Should we pursue a case of possible malpractice case?

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Should we pursue a case of possible malpractice case?

My mother passed away a couple of springs ago. A couple of months before that she went to the ER with complaints of chest pain and irregular heart beat, as well as foot problems caused by diabetes. They addressed the diabetes problem but failed to do and test not even EKG. She ended up passing away due to atherosclerosis. She was a smoker and had diabetes so plaque build up would be expected but it could’ve been caught. Should my family and I pursue this case?

Asked on October 22, 2018 under Malpractice Law, Pennsylvania

Answers:

SJZ, Member, New York Bar / FreeAdvice Contributing Attorney

Answered 2 years ago | Contributor

The statute of limitations, or time within which you must file any lawsuit based on malpractice, is only two years from the time of malpractice in your state. If more than two years have gone by it is most likely too late to sue. Even if it is not too late:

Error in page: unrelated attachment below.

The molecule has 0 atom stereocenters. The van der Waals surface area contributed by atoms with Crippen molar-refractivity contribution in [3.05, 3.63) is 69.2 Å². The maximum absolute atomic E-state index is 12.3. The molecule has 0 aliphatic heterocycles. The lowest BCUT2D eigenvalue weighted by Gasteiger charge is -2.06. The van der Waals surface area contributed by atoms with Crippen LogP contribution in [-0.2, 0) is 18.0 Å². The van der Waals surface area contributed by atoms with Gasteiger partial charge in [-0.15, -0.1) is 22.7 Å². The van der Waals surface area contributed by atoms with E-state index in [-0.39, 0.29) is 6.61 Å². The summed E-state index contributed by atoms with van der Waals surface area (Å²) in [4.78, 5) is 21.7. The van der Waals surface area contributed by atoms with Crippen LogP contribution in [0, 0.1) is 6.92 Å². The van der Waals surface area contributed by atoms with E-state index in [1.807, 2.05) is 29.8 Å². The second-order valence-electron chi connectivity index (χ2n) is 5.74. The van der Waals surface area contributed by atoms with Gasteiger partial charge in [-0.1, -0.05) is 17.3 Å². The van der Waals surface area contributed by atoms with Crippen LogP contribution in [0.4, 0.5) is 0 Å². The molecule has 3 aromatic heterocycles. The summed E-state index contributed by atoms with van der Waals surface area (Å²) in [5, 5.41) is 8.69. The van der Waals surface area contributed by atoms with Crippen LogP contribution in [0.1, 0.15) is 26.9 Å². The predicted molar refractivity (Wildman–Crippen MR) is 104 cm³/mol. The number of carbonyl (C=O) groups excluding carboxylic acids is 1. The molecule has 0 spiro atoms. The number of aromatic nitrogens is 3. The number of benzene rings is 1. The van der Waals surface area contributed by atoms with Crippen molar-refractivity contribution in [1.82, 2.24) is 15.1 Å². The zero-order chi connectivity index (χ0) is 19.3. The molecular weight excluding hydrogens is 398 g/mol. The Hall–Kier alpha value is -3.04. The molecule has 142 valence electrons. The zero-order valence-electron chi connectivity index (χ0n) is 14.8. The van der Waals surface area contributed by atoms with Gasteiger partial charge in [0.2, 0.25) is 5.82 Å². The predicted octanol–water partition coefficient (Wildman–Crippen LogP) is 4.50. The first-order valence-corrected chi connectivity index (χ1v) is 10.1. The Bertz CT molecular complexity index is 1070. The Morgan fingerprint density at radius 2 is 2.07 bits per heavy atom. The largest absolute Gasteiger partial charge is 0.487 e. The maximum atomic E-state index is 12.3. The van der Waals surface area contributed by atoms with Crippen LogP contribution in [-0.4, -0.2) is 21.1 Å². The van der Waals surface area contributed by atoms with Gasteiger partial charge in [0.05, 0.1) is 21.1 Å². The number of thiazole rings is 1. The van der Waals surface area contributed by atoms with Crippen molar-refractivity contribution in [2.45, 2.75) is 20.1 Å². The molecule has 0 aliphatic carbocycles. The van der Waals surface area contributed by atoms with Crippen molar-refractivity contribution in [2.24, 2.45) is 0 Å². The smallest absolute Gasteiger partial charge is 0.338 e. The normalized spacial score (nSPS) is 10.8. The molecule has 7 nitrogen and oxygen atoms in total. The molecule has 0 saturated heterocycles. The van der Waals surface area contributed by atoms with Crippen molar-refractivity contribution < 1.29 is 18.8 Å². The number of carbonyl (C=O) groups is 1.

1) You would have to prove with medical expert testimony that not doing certain tests (e.g. an EKG) would be considered negligent or unprofessionally careless under the circumstances--that is, that when faced with the symptoms, information, etc. your mother had or provided, any reasonable medical care provider or doctor would have done those tests. If it was, on the other hand, reasonable to not do them, there is no liability: they did nothing wrong.
2) In addition, you would have to prove by medical expert testimony that the failure to test caused or contributed in some material way to when your mother died--I.e. that had the tests been done, your mother"s life could have been prolonged. If she would have, given her health and conditions likely died the same time anyway, there is no liability, since the failure to test did not accelerAte or lead to her death.


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